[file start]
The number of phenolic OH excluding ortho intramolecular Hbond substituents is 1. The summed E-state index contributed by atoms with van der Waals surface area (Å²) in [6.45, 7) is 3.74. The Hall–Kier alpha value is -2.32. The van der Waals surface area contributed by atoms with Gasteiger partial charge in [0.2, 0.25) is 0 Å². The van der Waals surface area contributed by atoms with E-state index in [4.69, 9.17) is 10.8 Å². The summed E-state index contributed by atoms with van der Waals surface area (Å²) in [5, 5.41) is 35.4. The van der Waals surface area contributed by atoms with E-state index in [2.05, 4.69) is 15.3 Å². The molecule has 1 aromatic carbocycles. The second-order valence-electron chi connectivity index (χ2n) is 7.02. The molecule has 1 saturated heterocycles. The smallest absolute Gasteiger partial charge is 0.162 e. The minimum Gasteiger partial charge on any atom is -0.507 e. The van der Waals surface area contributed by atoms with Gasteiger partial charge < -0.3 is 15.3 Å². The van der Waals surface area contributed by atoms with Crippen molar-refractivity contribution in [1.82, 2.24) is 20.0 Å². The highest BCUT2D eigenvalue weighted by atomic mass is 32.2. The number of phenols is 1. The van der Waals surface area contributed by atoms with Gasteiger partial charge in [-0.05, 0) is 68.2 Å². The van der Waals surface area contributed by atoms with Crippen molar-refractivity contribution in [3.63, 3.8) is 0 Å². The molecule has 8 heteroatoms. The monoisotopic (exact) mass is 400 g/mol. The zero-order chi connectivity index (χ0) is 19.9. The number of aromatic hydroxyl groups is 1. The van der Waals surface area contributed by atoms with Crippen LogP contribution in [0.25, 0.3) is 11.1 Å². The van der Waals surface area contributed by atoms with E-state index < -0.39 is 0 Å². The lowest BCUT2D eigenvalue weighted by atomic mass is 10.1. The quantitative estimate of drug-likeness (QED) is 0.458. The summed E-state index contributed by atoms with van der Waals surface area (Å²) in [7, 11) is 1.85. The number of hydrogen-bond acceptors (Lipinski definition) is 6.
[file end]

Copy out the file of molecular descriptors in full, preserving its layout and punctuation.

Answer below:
The number of phenolic OH excluding ortho intramolecular Hbond substituents is 1. The summed E-state index contributed by atoms with van der Waals surface area (Å²) in [6.45, 7) is 3.74. The Hall–Kier alpha value is -2.32. The van der Waals surface area contributed by atoms with Gasteiger partial charge in [0.2, 0.25) is 0 Å². The van der Waals surface area contributed by atoms with E-state index in [4.69, 9.17) is 10.8 Å². The summed E-state index contributed by atoms with van der Waals surface area (Å²) in [5, 5.41) is 35.4. The van der Waals surface area contributed by atoms with E-state index in [2.05, 4.69) is 15.3 Å². The molecule has 1 aromatic carbocycles. The second-order valence-electron chi connectivity index (χ2n) is 7.02. The molecule has 1 saturated heterocycles. The smallest absolute Gasteiger partial charge is 0.162 e. The minimum Gasteiger partial charge on any atom is -0.507 e. The van der Waals surface area contributed by atoms with Gasteiger partial charge < -0.3 is 15.3 Å². The van der Waals surface area contributed by atoms with Crippen molar-refractivity contribution in [1.82, 2.24) is 20.0 Å². The highest BCUT2D eigenvalue weighted by atomic mass is 32.2. The number of phenols is 1. The van der Waals surface area contributed by atoms with Gasteiger partial charge in [-0.05, 0) is 68.2 Å². The van der Waals surface area contributed by atoms with Crippen molar-refractivity contribution in [3.63, 3.8) is 0 Å². The molecule has 8 heteroatoms. The monoisotopic (exact) mass is 400 g/mol. The zero-order chi connectivity index (χ0) is 19.9. The number of aromatic hydroxyl groups is 1. The van der Waals surface area contributed by atoms with Crippen LogP contribution in [0.25, 0.3) is 11.1 Å². The van der Waals surface area contributed by atoms with E-state index < -0.39 is 0 Å². The lowest BCUT2D eigenvalue weighted by atomic mass is 10.1. The quantitative estimate of drug-likeness (QED) is 0.458. The summed E-state index contributed by atoms with van der Waals surface area (Å²) in [7, 11) is 1.85. The number of hydrogen-bond acceptors (Lipinski definition) is 6.